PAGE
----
Figuring out who's point of view your story should be in is essential to it's success. My first book had six main character, oh yes, six. I loved them all and thought each one of them was strong enough to be the story's protagonist. However, I made the mistake of not picking one and wrote it from an observer's point of view. I even made the horrible mistake of occasionally jumped into different characters heads, without a change of chapter or a break. You can imagine how incredibly hard this was to read. Hey, when I make a mistake, I go all out.
That's not to say this kind of thing can't be done. However, you must be an experienced writer to pull it off and 99% of the time, if it's your first book it won't get picked up if it's written that way. This is often seen as an amateur mistake and agents and editors will usually pass on a book written like this.
So I had to fix my book. The really hard part was deciding who's story it was going to be. I loved all six of them and thought they all would make a great protagonist. But I had to pick. So I looked hard at the plot line and saw whose story had the most ties into it. Once I did that he jumped right out at me, practically smacking me upside the head. It was that obvious. The other characters are all still integral to the story and are strong characters in their own right, with whom I could easily do an offshoot novel. However, they will have to wait for their time in the lime light. By the way, I don't recommend having six strong characters with integral parts in the plot, it is a lot of work! I can't wait to write a book with just one or two!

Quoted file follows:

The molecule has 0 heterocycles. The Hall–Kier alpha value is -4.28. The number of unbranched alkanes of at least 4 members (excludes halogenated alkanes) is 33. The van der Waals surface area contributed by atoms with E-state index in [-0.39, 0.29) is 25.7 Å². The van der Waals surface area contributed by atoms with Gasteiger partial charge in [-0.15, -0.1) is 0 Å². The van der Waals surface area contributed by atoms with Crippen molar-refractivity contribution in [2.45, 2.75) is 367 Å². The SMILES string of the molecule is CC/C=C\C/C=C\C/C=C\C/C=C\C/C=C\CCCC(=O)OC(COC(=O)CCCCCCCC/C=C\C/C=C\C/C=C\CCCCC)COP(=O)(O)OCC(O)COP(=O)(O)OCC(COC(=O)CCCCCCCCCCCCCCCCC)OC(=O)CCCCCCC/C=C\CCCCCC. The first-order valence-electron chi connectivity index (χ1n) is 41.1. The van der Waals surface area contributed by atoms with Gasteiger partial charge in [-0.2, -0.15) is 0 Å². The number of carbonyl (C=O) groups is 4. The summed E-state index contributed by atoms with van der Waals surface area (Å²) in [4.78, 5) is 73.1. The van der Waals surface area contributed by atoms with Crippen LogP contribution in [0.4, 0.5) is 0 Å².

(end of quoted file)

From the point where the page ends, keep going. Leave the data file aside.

Here are some great links on the subject: